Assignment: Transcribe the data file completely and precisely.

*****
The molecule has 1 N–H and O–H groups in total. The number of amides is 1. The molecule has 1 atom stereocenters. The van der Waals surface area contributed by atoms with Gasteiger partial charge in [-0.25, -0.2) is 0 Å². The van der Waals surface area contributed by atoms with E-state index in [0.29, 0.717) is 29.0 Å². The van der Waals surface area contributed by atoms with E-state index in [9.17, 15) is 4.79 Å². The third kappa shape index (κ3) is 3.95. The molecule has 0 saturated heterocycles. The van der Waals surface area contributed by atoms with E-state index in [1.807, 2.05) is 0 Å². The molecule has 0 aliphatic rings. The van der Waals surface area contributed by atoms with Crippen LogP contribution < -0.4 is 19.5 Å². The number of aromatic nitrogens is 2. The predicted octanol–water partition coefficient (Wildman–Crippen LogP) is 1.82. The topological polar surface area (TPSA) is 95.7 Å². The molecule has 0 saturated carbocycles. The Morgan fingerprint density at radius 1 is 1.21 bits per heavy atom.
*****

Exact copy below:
The molecule has 1 N–H and O–H groups in total. The number of amides is 1. The molecule has 1 atom stereocenters. The van der Waals surface area contributed by atoms with Gasteiger partial charge in [-0.25, -0.2) is 0 Å². The van der Waals surface area contributed by atoms with E-state index in [0.29, 0.717) is 29.0 Å². The van der Waals surface area contributed by atoms with E-state index in [9.17, 15) is 4.79 Å². The third kappa shape index (κ3) is 3.95. The molecule has 0 saturated heterocycles. The van der Waals surface area contributed by atoms with E-state index in [1.807, 2.05) is 0 Å². The molecule has 0 aliphatic rings. The van der Waals surface area contributed by atoms with Crippen LogP contribution < -0.4 is 19.5 Å². The number of aromatic nitrogens is 2. The predicted octanol–water partition coefficient (Wildman–Crippen LogP) is 1.82. The topological polar surface area (TPSA) is 95.7 Å². The molecule has 0 saturated carbocycles. The Morgan fingerprint density at radius 1 is 1.21 bits per heavy atom.